Thursday, May 26, 2011

Brute Strength

Brute Strength (Holly Winter Dog Mystery)
Brute Strength by Susan Conant

In the first three pages of Susan Conant's new mystery, Brute Strength, we are introduced to five dogs (three of them Malamutes) and one cat.  If that seems to be lot, get used to it -- it's going to be that kind of book.  Not long after, at a dinner party, there are no less than ten (human) characters present, most of whom we've never met, or only briefly, before.  And as we learn about them Conant is also setting up the book's various plots and subplots, foreshadowing trouble to come, and slipping us clues.  It's a lot to take in and it's a tribute to Conant's skill that she handles it so smoothly.  It works, like everything else in this book, because the narrator, Holly Winter, is likable and funny and interesting.  We sense right away that it's not the plot that we're here for, it's Holly.

For instance, after witnessing an argument between her upstairs neighbor, Rita, and Rita's boyfriend -- both psychologists -- Holly reflects on the difference between their view of the world and hers:

Rita, for whom psychotherapy is a religious vocation ... believes in the power of her chosen form of prayer.  For once, I refrained from saying anything about dog worship, the Sacred Animal, God's woofing, furry proof of celestial design and thus of boundless, bounding, leaping, panting love in this otherwise bleak universe ....

And just like that, if you're anything like me, we know we are in the hands of a kindred spirit.  For Holly Winter, nothing comes before her dogs.  Which is as it should be.

A little later, Holly meets a new neighbor who is wearing the well known "Dog is my co-pilot" sweatshirt.  

I owned the t-shirt version, which I'd ordered from Bark, a publication accurately self-described as "the modern dog culture magazine".  Because I was afraid that the co-pilot slogan would give offense, I was selective about where I wore the t-shirt.  The precaution was ridiculous in that anyone offended by the sentiment would be even more offended by me, unless, of course, I took the time to explain the genuineness of my reverence for all creatures great, hairy and woofy , but the time required would have been days or possibly even weeks, and besides, the average person who hates your t-shirt isn't going to be interested in listening anyway.  There's a lot of religious intolerance in the world, isn't there?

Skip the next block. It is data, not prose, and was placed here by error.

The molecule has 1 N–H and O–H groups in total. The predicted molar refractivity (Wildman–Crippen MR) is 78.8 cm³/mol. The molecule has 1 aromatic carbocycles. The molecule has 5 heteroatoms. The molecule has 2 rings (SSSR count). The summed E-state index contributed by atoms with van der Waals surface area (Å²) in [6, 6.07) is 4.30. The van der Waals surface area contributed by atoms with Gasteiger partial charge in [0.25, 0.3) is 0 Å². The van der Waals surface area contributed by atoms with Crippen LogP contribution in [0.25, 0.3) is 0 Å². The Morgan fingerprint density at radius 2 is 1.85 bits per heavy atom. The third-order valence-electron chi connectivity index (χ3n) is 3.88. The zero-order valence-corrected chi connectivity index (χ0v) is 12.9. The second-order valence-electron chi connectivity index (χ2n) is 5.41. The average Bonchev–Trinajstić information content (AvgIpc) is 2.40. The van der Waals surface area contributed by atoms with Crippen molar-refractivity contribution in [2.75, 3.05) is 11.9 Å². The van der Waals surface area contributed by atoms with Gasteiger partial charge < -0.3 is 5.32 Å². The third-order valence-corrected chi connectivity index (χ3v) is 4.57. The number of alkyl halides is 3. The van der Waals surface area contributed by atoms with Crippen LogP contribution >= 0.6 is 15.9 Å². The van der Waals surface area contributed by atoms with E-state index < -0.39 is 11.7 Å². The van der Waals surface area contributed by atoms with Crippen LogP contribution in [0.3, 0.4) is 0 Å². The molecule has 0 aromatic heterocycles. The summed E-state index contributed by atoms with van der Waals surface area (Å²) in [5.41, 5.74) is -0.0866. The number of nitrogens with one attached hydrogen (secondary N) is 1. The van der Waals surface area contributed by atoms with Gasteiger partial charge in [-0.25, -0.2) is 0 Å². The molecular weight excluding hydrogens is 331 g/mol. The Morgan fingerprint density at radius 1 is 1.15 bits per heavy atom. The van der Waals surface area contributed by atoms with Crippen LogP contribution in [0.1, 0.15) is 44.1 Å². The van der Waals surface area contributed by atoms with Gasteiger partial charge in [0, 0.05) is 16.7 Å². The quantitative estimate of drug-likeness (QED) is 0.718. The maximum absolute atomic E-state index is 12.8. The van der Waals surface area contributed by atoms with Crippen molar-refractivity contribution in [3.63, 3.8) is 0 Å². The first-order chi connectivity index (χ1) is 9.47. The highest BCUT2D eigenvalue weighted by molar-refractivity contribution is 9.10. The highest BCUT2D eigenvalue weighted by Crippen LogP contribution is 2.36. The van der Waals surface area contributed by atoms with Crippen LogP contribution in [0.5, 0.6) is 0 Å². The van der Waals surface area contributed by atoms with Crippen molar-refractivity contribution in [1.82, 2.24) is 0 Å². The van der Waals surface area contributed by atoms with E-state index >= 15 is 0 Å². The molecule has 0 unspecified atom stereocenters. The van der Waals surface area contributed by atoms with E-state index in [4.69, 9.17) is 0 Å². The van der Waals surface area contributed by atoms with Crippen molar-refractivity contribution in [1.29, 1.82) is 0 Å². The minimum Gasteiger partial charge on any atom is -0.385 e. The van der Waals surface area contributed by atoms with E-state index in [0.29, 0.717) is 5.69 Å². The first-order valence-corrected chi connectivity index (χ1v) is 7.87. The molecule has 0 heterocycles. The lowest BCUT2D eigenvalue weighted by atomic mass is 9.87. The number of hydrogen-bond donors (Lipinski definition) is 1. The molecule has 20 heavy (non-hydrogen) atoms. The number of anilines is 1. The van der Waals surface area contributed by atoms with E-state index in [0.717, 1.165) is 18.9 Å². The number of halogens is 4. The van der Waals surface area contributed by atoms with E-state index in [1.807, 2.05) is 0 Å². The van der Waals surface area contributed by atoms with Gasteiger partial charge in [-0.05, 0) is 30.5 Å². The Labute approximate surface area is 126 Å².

I've been a casual fan of Susan Conant's Dog Lover Mysteries for many years.  I haven't read them all, and I haven't read them in strictly chronological order, but I've enjoyed every one that I've read.  And I also don't remember much about the murder mystery plot in any of them.  There are certain mysteries that we read for plot -- for the cleverness of the killing and the brilliance of the deduction -- and there are some that we read for action and suspense.  Then there are mysteries that we read because the mystery is really an excuse to hang out with someone we like.  These are my favorite kind.  I also don't remember much about the plots of Robert B. Parker, Virginia Lanier, or even John D. MacDonald.  What I remember are the characters and their world.

When it comes to the mystery, Brute Strength may be the most casual who-done-it I've ever read.  Holly is so concerned with her daily life, her dogs, her family and various sub-plots that she doesn't even realize there's a mystery going on until very late in the book.  I found it amusing that we, as readers, understand that victims are piling up long before the characters do.  

But none of that matters.  What is delightful here is Holly's steady stream of observations about life, literature, her friends and neighbors, Cambridge, and of course dogs, dogs, dogs.  Holly is a columnist for Dog's World magazine, and the book often has more the feel of a first rate columnist than of a mystery.  I may be a little prejudice since we have so much in common -- she's a dog writer who trains malamutes for obedience competition (a task sure to bring snickers from anyone familiar with the breed) and she's currently researching an article on recent studies in canine cognition.

I wonder if she reads my blog?

Susan Conant has been doing this kind of thing for a long time, and she's good at it.  Brute Strength has the comfortable feel of a well loved, often played with dog toy.  The low key suspense is generated by what we know that the main characters do not -- there's a killer nearby who's already struck twice and who has increasing reason to be worried about Holly.  The final confrontation packs an unexpected emotional punch and Holly is able (as a writer should) to tie several of the story's themes together.  

But I'll leave the final verdict to Holly's beloved Malamutes, who (if they could read) would be sure to throw back their heads and give an enthusiastic  "Woo-woo-woo!  This one is fun."  

If you enjoy Books and Beasts, you might also enjoy our sister blog, Birdland West, which focuses on birds and wildlife around West Seattle, in Washington State.

1 comment:

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